• Natasha Anderson says:

      Hey Kath! Sounds like a great idea, especially since it will be under cover (DE shouldn’t get wet otherwise it looses its effectiveness). Let me know how it goes and if you have any success, I can definitely let others know :)

  17. corey says:

    hi we have a carpenter ant infestation in our trailer at a campsite surrounded by trees, also , there are aphids in the aspen all around the trailer, i think i have found the nests main location, but it looks like they have made it into the exterior walls, what should i do first

    • Natasha Anderson says:

      Hey! If they are inside the walls, I recommend having them professionally removed as it can potentially cause significant damage to your trailer. Alternatively, you could always visit your local garden outlet and apply the necessary treatment yourself, just make sure you apply it properly :)

  18. Shwan says:

    I can’t tell what type of ant it is but I’ve had a steadily increasing problem over the last month with ants coming out from the crack where the wall and wood floor meet. They are now crawling over the walls and floor with no apparent food source to reach. It began with cat food. I’ve tried Terro bait and it doesn’t seem to have worked. I have a cat. What to do?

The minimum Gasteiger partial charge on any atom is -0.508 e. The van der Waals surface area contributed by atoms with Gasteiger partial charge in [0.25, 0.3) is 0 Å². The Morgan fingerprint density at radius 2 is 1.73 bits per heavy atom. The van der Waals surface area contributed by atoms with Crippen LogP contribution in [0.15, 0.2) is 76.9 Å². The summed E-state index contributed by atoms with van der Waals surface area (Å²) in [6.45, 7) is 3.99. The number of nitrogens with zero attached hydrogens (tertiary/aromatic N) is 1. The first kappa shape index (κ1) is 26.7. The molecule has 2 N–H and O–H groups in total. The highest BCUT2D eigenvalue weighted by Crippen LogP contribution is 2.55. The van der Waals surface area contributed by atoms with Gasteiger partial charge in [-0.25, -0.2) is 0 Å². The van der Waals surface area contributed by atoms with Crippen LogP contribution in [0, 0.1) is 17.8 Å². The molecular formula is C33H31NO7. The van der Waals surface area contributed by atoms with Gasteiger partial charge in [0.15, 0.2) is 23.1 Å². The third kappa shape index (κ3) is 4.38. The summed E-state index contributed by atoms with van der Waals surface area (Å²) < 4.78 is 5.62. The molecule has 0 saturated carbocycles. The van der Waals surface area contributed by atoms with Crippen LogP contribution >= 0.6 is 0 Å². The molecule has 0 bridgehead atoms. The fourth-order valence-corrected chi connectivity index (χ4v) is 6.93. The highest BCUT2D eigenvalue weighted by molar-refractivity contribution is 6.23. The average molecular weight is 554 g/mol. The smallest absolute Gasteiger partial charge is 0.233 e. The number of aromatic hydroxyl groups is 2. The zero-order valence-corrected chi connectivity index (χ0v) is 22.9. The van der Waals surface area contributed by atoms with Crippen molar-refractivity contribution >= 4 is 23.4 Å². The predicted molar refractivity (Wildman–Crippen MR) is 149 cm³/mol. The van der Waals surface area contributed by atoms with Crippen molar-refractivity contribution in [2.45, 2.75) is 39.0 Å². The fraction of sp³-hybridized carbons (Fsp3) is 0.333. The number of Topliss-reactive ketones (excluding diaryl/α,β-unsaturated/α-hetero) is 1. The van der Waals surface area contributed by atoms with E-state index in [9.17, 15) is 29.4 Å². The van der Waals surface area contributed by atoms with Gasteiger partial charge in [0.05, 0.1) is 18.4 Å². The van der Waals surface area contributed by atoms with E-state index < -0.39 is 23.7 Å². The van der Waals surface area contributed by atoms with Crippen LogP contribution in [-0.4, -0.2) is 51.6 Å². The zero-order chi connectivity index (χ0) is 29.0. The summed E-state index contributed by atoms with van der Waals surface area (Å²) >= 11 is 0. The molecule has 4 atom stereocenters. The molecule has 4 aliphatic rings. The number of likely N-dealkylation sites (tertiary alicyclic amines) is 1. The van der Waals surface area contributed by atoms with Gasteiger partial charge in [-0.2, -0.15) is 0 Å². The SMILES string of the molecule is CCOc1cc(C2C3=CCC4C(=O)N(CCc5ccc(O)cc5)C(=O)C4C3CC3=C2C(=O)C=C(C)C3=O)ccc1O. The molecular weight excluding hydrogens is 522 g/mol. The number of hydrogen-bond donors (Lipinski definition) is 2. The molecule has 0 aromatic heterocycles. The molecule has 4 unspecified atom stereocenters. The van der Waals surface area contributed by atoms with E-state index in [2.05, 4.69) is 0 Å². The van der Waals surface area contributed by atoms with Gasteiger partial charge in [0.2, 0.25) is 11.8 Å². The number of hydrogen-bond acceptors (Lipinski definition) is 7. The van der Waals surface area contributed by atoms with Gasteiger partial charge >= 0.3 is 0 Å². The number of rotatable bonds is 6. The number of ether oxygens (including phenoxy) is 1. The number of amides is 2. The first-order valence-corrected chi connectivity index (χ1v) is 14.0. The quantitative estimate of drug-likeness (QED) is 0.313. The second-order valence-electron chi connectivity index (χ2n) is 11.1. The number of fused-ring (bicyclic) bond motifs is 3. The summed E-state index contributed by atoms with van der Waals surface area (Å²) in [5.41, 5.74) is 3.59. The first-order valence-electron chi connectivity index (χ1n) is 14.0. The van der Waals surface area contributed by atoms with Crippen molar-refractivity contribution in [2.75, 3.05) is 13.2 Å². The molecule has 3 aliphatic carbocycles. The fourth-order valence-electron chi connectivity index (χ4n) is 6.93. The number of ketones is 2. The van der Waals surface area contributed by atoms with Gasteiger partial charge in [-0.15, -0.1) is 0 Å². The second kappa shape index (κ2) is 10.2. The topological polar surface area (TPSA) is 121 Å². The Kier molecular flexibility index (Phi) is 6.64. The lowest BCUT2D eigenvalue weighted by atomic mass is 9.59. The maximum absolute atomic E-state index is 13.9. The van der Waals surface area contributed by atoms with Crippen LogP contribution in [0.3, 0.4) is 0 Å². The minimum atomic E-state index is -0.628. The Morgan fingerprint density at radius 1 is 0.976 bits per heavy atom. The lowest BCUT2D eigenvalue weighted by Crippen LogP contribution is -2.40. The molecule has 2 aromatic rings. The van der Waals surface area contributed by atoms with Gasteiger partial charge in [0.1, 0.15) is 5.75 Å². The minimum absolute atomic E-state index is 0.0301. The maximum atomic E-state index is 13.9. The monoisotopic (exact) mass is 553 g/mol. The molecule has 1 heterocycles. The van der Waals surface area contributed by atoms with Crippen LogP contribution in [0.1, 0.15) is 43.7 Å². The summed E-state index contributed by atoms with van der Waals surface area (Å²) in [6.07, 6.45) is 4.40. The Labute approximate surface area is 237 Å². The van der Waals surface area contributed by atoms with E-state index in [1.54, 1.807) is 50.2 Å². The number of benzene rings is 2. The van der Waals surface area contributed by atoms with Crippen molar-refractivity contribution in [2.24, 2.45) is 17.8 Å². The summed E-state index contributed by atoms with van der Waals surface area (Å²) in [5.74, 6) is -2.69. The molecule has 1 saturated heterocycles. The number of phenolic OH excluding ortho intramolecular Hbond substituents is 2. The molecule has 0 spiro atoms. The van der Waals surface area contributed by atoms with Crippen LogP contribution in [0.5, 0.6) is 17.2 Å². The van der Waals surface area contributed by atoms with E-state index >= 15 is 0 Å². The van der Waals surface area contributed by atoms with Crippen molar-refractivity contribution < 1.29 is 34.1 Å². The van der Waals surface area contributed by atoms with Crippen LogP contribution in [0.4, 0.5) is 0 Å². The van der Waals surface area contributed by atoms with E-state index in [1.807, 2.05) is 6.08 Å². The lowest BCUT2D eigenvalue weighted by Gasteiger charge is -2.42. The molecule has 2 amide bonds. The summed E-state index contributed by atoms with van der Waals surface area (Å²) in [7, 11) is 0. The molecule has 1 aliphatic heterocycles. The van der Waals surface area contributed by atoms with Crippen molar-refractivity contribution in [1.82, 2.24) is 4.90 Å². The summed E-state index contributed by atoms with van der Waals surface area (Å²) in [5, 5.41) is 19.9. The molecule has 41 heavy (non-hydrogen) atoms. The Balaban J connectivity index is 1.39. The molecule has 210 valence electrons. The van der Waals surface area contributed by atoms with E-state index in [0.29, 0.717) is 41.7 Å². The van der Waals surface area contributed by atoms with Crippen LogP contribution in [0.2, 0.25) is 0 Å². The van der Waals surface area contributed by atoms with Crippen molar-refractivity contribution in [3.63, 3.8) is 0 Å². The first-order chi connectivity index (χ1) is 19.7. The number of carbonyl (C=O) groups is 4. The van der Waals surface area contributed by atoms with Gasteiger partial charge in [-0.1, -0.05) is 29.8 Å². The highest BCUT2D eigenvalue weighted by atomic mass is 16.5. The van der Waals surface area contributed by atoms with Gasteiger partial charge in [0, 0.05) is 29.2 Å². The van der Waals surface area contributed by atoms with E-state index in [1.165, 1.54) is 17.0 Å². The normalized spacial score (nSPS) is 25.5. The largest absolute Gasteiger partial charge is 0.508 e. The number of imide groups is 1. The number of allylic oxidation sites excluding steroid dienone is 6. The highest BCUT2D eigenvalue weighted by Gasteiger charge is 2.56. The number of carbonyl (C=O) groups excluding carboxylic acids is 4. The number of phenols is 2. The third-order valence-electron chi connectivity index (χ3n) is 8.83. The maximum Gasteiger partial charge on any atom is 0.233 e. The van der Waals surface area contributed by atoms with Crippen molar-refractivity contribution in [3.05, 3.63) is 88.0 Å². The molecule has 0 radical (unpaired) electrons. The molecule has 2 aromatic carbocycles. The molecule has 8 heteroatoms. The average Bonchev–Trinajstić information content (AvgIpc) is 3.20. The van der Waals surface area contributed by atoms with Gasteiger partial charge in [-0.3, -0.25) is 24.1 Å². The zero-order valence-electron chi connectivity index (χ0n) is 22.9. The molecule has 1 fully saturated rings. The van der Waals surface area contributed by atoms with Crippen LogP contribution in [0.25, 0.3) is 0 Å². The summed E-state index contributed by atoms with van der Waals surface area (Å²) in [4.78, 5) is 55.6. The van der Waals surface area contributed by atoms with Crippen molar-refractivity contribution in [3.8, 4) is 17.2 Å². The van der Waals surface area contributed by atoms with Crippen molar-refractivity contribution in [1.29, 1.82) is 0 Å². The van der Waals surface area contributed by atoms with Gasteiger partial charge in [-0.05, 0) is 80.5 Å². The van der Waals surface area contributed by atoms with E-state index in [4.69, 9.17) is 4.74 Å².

• Natasha Anderson says:

      Hey Shwan! If you have tried the tips in this article and they didn’t work, it might be worth just getting an exterminator to come over and have a look. Let me know if I can send you some free quotes :)

  19. joe says:

    soap and water kills the ants but just does not kill the Queen. the Queen can live up to 3 months with no food. the queen is so deep in the ground it is very difficult to get to her if you just pour soap and water on top of your old tree stump. the soil pretty much filters it out by the time it gets to her. even if soapy water kills the other ants, by suffocating them by the way, the Queen could still have a buttload of eggs to lay. the only thing that works after 3 years of fighting these things at my house was straight boric acid powder. I squirted it with a pointed top bottle down in the holes of my tree bark which were the tunnels they were traveling through at night to come out and forage for food and I sprayed the powder across my attic floor where they were living in their second colony which they had formed over 3 years. just make sure you wear goggles and a mask as this powder flies everywhere!!! I have not seen a carpenter ant in over a year- I did not see one carpenter ant after one day

    • Natasha Anderson says:

      Hey Joe! Thanks for that insight, you are absolutely correct about the queen. That’s a great suggestion, would you mind if I added that to the guide? I have personally recommended it a couple times but I think it deserves a place in the article :)